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Pow Wow History

The Pow Wow is a celebration of traditions, which actually began at White Eagle, Oklahoma around 1877. It was a celebration after the removal of the Indian-to-Indian Territory. A celebration of arrival after the hardships of the journey and so many had died along the road to Oklahoma. 

The word "pow wow" derives from the Algonquin term for a gathering of medicine men and spiritual leaders in a curing ceremony, "pauau" or "pau wau." Historically, all tribes held ceremonies or get-togethers to celebrate gathering, warfare, song, dance, visit and feast. These ceremonies allowed people to give thanks, honor their deceased relatives, or give special honors, such as name-giving ceremonies and coming-of-age rite. Many times they were held to renew allegiances and maintain friendships with members of visiting tribes. 

During the pow wow, wisdom passes from the elders to the children. To Native American people, the elders and children are most important. Both the young, who are just beginning their journey through life, and the elders, who are near the completion of their journey, share closeness to the Creator. To those who have newly arrived and those who will soon leave it, the work is especially beautiful.

Men's Fancy

One of the more modern dances in the Pow Wow, Men's Fancy dance is the most strenuous and athletic. To be good at this dance, the dancer must train for stamina and agility. The dance is fast and features jumps and twirling. 

The regalia is said to represent the rainbow spirits in its bright colors and flying feathers and ribbons. The Men's Fancy dancer typically wears two bustles of bright colored feathers with added ribbon, feather or horse hair hackles and bright arm and head bands repeating the colors and patterns. The dancer also wears a headdress roach trimmed in colored horsehair and featuring two eagle feathers. The roach is designed to keep the feathers either spinning or rocking in movement. 

It is part of the dance to keep the feathers moving constantly throughout the song. Dancers also carry coup sticks which are highly decorated with ribbons or feathers. The coup stick was originally a small stick carried into battle by a warrior. It was considered a great sign of bravery if you were able to touch your enemy with your coup stick (much more brave than killing your enemy).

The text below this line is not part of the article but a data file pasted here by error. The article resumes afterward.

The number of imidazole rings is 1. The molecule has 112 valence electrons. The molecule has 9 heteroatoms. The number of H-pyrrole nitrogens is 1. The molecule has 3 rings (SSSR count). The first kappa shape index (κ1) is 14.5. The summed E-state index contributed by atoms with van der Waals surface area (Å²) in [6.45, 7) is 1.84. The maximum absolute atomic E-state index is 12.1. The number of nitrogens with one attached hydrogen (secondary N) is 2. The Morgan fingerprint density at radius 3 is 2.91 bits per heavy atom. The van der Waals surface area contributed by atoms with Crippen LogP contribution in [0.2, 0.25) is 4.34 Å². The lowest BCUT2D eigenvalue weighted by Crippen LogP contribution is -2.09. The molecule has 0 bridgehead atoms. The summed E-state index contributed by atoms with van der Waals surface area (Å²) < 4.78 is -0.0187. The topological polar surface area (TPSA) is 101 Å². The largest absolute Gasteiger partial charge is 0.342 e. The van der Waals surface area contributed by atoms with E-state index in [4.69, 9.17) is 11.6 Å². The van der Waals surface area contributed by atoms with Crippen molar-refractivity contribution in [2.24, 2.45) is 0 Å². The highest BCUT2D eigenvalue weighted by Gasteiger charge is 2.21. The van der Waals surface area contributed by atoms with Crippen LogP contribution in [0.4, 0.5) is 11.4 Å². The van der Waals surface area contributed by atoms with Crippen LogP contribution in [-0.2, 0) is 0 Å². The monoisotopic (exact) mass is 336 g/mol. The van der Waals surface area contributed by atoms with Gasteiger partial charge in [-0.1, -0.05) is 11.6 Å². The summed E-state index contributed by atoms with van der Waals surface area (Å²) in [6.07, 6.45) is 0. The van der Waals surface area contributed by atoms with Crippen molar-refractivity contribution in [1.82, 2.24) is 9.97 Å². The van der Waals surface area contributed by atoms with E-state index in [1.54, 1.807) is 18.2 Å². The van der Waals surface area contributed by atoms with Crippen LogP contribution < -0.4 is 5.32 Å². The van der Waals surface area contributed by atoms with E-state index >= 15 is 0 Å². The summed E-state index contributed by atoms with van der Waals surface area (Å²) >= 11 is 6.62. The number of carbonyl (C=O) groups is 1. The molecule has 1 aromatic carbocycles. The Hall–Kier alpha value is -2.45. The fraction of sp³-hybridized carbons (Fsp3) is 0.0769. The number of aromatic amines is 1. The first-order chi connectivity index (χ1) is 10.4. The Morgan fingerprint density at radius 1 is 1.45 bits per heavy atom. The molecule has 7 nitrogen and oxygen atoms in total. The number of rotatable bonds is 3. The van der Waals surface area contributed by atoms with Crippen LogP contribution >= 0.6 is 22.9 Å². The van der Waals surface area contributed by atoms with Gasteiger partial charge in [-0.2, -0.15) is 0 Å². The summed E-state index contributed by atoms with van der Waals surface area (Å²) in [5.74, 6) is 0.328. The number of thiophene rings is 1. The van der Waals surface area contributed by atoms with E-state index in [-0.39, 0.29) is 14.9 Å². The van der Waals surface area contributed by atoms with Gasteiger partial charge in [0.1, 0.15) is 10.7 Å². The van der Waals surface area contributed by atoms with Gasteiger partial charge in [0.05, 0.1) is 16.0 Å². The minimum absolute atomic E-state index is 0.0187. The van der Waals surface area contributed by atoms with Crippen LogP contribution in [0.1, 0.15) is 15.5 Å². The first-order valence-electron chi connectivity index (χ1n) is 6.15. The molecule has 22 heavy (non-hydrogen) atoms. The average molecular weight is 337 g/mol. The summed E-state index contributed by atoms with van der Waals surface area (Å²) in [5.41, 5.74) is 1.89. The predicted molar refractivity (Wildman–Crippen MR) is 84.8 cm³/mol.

Men's Straight

Formal and original dance of most Oklahoma tribes, including the Ponca, Osage, Kiowa, Comanche, Kaw and many others.

Dignified style where men keep a steady, flowing pace and not interrupted with fancy moves or extra foot work. These gentlemanly dancers appear to be looking for something as they dance. This dance was conceived to tell the story of a hunting or war party  on the trail of an enemy or an animal. The dancer tries to be convincing in their "search" and that often is a very real story the dancer is attempting to tell.

The most noticeable thing about the regalia of a Straight Dancer is the lack of any bustle. Often times they will be wearing an otter skin turban or a hair roach and an otter skin "trailer" which extends down the back.

About Us

United San Antonio Pow Wow, Inc. is a Texas nonprofit-chartered - 501(c)(3) Federal recognized organization whose purpose is to promote the traditions and culture of the American Indian in the most positive manner possible.  

Our mission is to provide Indian people the opportunity to participate, practice, teach, and exchange tribal traditions among all tribes, to enlighten the non-Indian about the history and culture of America's first inhabitants, to dispel stereotypes created about the American Indian and to develop instructional materials on Indian history and culture for an educational booklet to be published at our annual powwow.

The organization is open to any individual who shows a true interest in the traditions of the Native American. Membership includes: 

  • Individuals recognized by any Indian Tribe, Nation or organization stating membership in that entity, which must be a State or Federally recognized approved Indian Tribe of Organization. 
  • Individuals with blood relative's documentation
  • Any individual with a true interest in the traditions and culture of Native Americans and willing to fulfill the purpose of the Organization.

The organization is governed by a Board of Directors.  All donations are tax deductible to the full extent allowed by law; a Federal 501(c)(3) organization.

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